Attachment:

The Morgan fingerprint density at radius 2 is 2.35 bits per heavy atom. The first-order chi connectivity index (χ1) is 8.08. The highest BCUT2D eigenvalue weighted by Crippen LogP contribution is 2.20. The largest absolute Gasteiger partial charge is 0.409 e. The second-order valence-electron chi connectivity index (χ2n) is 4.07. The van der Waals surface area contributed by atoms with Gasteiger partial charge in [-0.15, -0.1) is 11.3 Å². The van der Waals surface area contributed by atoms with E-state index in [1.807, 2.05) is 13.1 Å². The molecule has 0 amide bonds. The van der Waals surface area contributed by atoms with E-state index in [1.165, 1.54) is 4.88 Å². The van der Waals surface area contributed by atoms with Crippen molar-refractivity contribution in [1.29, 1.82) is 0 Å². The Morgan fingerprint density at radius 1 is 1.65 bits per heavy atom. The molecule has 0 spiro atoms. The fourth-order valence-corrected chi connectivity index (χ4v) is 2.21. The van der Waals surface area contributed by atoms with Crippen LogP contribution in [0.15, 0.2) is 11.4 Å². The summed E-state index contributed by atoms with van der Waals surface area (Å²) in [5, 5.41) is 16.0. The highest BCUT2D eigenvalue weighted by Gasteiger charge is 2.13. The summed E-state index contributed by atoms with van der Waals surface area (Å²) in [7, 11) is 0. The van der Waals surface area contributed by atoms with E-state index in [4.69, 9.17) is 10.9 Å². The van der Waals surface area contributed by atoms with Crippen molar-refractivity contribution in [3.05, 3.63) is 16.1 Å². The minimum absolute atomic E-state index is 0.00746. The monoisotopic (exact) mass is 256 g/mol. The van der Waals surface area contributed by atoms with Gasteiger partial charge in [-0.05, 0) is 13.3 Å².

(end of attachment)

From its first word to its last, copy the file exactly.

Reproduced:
The Morgan fingerprint density at radius 2 is 2.35 bits per heavy atom. The first-order chi connectivity index (χ1) is 8.08. The highest BCUT2D eigenvalue weighted by Crippen LogP contribution is 2.20. The largest absolute Gasteiger partial charge is 0.409 e. The second-order valence-electron chi connectivity index (χ2n) is 4.07. The van der Waals surface area contributed by atoms with Gasteiger partial charge in [-0.15, -0.1) is 11.3 Å². The van der Waals surface area contributed by atoms with E-state index in [1.807, 2.05) is 13.1 Å². The molecule has 0 amide bonds. The van der Waals surface area contributed by atoms with E-state index in [1.165, 1.54) is 4.88 Å². The van der Waals surface area contributed by atoms with Crippen molar-refractivity contribution in [1.29, 1.82) is 0 Å². The Morgan fingerprint density at radius 1 is 1.65 bits per heavy atom. The molecule has 0 spiro atoms. The fourth-order valence-corrected chi connectivity index (χ4v) is 2.21. The van der Waals surface area contributed by atoms with Crippen LogP contribution in [0.15, 0.2) is 11.4 Å². The summed E-state index contributed by atoms with van der Waals surface area (Å²) in [5, 5.41) is 16.0. The highest BCUT2D eigenvalue weighted by Gasteiger charge is 2.13. The summed E-state index contributed by atoms with van der Waals surface area (Å²) in [7, 11) is 0. The van der Waals surface area contributed by atoms with E-state index in [4.69, 9.17) is 10.9 Å². The van der Waals surface area contributed by atoms with Crippen molar-refractivity contribution in [3.05, 3.63) is 16.1 Å². The minimum absolute atomic E-state index is 0.00746. The monoisotopic (exact) mass is 256 g/mol. The van der Waals surface area contributed by atoms with Gasteiger partial charge in [-0.05, 0) is 13.3 Å².